By Maria Estevez, MWN
Jessica Chastain was recently praised at the Toronto Film Festival, where she presented her new film ‘The Eyes of Tammy Faye.’
“The first time I came to Toronto was in 2011. I was an unknown actress. But showing up here with three films – Terrence Malick’s ‘The Tree of Life,’ Tate Taylor’s ‘The Help’ and the sci-fi film ‘Take Shelter’ – changed my career forever,” the actress said.
“I’ve stopped being afraid of failure by showing up at festivals like this,” added Chastain, whose meteoric rise in Hollywood was solidified by two Oscar nominations for ‘The Help’ in 2012 and ‘Zero Dark Thirty’ in 2013.
“If I’ve struggled against anything in my career it’s been against the label of being an ‘It Girl.’ I didn’t set myself up to be the girl of the moment, because you are replaced from one year to the next.”
In her new film called ‘The Eyes of Tammy Faye,’ she makes a performance that could put her into the race for Oscars. The movie is a biopic about the late televangelist and singer Tammy Faye Bakker who, along with her husband, Jim Bakker, went from fame to infamy in the late 1980s when sex and money scandals involving Jim torpedoed their Christian broadcasting empire.
“The idea of gender has been erased because it flows the other way. A woman can be soft and at the same time an ambitious leader. You can be a man and show gentleness, but also be brave and strong. I have played different types of women throughout my career, and of them were powerful, because all women are. However, in this case, I liked the chance to dive into Tammy’s inner struggle.”
Tammy escaped the hit, but not the public shaming.
“I didn’t have the opportunity to meet her because she died in 2007, however, I had access to several documentaries about her that guided me to play the character,” the actress explained.
Chastain claims to respect Faye for her Christian values and her courage in supporting a gay minister in the 1980s against the views of evangelical opponents who criticized homosexuals during the AIDS years.
“It was very punk of her to remind the world that Christianity talks about having the strength to love one another and forgive. Tammy was a working woman who was unfairly judged for her husband’s mistakes. She was able to create three television networks and several broadcast networks. She hosted a lot of shows every day. She wrote books, she recorded songs, she worked constantly. She wasn’t greedy, she was a woman who was able to consolidate an empire.”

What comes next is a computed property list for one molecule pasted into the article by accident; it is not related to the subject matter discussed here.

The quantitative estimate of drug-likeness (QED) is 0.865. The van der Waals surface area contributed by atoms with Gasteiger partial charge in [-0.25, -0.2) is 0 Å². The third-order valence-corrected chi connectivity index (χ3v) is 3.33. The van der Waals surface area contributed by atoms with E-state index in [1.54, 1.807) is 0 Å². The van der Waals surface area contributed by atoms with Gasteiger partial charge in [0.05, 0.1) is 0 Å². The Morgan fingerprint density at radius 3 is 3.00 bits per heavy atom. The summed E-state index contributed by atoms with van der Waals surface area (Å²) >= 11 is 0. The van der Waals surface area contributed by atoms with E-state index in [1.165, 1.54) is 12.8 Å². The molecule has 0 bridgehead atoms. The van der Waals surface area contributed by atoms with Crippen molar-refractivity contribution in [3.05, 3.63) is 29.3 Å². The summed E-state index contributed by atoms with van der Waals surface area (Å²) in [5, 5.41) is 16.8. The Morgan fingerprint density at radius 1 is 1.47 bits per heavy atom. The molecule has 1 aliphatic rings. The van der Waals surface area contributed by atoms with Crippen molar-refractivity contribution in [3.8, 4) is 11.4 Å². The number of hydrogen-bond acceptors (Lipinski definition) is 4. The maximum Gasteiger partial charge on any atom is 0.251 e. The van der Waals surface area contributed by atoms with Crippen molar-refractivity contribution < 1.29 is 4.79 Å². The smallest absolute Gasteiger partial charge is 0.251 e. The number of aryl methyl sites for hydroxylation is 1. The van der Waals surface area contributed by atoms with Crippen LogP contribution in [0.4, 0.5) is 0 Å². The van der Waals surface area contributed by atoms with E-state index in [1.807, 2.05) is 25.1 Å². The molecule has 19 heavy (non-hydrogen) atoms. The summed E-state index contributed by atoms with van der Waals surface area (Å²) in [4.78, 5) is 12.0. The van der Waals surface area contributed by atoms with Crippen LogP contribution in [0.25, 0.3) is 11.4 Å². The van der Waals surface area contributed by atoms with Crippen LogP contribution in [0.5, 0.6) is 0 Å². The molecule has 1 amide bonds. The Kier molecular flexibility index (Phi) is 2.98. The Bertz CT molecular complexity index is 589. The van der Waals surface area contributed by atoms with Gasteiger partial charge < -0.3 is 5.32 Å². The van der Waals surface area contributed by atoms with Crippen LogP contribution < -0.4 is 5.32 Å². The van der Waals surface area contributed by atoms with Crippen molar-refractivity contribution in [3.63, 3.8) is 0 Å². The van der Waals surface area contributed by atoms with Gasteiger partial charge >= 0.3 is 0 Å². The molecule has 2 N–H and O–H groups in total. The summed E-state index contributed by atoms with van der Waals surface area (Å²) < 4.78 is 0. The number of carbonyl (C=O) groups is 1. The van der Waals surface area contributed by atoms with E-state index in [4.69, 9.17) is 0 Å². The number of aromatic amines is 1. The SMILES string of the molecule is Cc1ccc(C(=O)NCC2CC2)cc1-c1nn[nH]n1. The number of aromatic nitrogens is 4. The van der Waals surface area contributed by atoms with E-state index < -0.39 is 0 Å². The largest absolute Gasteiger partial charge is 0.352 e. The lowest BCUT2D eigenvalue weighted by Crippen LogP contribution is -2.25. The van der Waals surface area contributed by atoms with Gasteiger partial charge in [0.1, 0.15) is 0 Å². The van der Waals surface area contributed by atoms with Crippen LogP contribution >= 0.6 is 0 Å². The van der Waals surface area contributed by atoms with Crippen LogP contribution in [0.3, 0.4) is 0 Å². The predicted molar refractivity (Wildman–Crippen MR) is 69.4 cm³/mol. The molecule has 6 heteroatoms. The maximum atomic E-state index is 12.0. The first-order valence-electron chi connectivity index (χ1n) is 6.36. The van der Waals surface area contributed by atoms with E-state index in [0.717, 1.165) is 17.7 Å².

The magic of Chastain’s success is rooted in the characters she plays and in the empathy she conveys.
“I want to believe that feelings are contagious. There is a religion that says that if someone is violent you should respond with love because it changes people’s energy,” she concluded.
‘Scenes from a Marriage’
On the small screen, Jessica Chastain has appeared in the new HBO series, ‘Scenes from a Marriage.’
In 1973, Swedish television aired ‘Scenes From a Marriage,’ written and directed by Ingmar Bergman. It told the story of a couple who saw their marriage crumble over the course of several years, later condensed into a film that has been seen by virtually everyone. Almost 40 years later, television introduced a new chapter of the old story written by Hagai Levi, and starring Oscar Isaac and Chastain.
Their infidelities, resentments, guilt and emotions are portrayed in a narrative that, at times, seems like an exercise in acting.
“Oscar and I have known each other since college, we’ve been friends for a long time, but with this series, I tried to see it from another perspective. I was filled with Mira (her role) and Oscar became Jonathan for me. I even changed his name on my phone to Jonathan,” the actress explained.
The pair already collaborated on ‘A Most Violent Year’ in 2014. Chastain, who has two children from her marriage with fashion executive Gian Luca Passi, and Isaac, who has two children with his wife, screenwriter Elvira Lind, chose to meet again in the fiction of ‘Scenes from a Marriage.’
In order to find a meeting point to the current social moment, the new series changes the gender roles of the plot. Chastain’s Mira abandons Oscar’s Jonathan who works from home to care for their daughter.
“She’s been trying to live by the gender roles that society dictates and, when we meet her, she’s a mute version of herself. In her evolution, we see a woman who crosses a desert to discover a love story without property, without possession, without gender roles or masks. I wanted to show that happiness can come from being an independent woman,” Chastain commented.
This intimate saga reveals how personal and professional growth, as well as social pressures, can affect two people in love.
“Shooting this character has been heartbreaking. I’ve never played such a difficult character in my career,” she concluded.